But the sharpest distinction was presented by former Colorado Gov. John Hickenlooper, who was roundly booed when he declared that “socialism” is not the answer to beating Trump. He was booed again when he expressed skepticism about government-run healthcare and the Green New Deal program to fight climate change — proposals that are sacrosanct to many on the political left.

“If we’re not careful,” he chided over the hooting and hollering, “we’re going to end up reelecting the worst president in American history.”

Washington Gov. Jay Inslee offered a crisp rejoinder when he immediately followed on stage. “I’m a governor who doesn’t think we should be ashamed of our progressive values,” he said.

The gathering was the first since a midterm election in which California Democrats ran the table on statewide offices and gained seven congressional seats, a good chunk of the gains that gave the party control of the House.

Some presidential hopefuls waited for more than an hour during the morning session while statewide officers and legislative leaders took turns at the podium; California Gov. Gavin Newsom jokingly referred to himself as the undercard when he spoke.

He held up California as the nation’s political counterweight to Trump, urging the presidential contestants on hand to pay heed.

“We are nothing less than the progressive answer to a transgressive president,” Newsom said. “California’s what happens when rights are respected, when work is rewarded, when nature’s protected, when diversity is celebrated and free markets are fair markets.”

Pelosi, who drew a rapturous response, portrayed the Democratic-led House as a central player in a watershed moment of history as it investigates the Trump administration.

Recapping the findings of special counsel Robert S. Mueller III — that Russia interfered in the 2016 election and Trump was not exonerated of obstruction allegations — she pledged the president “will be held accountable for his actions. In the Congress, in the courts and in the court of public opinion, we will defend our democracy.”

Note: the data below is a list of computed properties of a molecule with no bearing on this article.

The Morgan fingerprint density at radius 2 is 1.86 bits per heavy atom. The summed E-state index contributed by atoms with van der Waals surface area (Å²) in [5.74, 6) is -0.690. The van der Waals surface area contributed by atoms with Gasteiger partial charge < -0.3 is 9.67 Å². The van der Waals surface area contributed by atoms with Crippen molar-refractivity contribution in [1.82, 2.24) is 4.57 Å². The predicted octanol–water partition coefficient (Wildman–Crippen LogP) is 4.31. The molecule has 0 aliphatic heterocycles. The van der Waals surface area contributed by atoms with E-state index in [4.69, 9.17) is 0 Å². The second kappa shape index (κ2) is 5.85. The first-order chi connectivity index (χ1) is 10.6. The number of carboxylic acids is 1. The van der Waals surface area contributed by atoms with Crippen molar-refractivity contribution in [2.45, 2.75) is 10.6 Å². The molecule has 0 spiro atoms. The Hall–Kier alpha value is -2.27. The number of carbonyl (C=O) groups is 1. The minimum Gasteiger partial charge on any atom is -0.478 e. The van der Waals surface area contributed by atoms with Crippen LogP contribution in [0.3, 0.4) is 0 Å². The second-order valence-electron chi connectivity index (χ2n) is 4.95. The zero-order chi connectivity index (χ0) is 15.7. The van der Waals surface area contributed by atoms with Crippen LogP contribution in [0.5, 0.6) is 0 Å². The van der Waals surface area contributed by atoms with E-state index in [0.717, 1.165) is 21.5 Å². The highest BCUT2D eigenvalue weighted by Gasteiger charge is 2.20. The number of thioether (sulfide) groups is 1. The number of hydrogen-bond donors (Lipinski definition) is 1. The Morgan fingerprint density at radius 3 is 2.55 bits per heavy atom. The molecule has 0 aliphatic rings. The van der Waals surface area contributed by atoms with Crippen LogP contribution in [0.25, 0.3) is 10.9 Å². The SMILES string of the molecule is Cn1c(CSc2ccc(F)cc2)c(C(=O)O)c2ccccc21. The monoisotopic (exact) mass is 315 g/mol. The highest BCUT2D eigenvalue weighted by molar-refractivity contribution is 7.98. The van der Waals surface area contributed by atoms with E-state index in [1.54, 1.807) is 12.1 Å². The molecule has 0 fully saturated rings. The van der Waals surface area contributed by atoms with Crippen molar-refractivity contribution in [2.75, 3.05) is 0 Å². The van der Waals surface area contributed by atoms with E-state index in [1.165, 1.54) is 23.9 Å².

The response was repeated calls from the crowd for impeachment.

Outside the downtown convention hall, the sidewalks swarmed with delegates, identifiable not just by their credentials but the T-shirts and buttons promoting favored causes: the right to abortion, universal healthcare, a higher minimum wage and opposition to involuntary circumcision.

They posed with cardboard cutouts of Pelosi in fashionable sunglasses and Rep. Alexandria Ocasio-Cortez of New York in an all-white pantsuit and clamored for selfies with Harris, Independent Vermont Sen. Bernie Sanders and other presidential hopefuls.

Gillibrand talked up her plan for universal family leave, O’Rourke focused on his vision for a compassionate education system, and Booker promoted his “baby bond” proposal that would have government contribute to a savings account for every American from birth through child hood.

Senator Amy Klobuchar of Minnesota called for a federal law that would register every American to vote when they turn 18 and former San Antonio Mayor Julian Castro previewed a plan he will soon unveil to reform police forces nationwide.

Biden, who was notably absent Saturday as he campaigned in Ohio, sought to steal a meager slice of the limelight by announcing that he had received the endorsement of Los Angeles County Supervisor Hilda Solis, who served as Labor secretary in the Obama administration.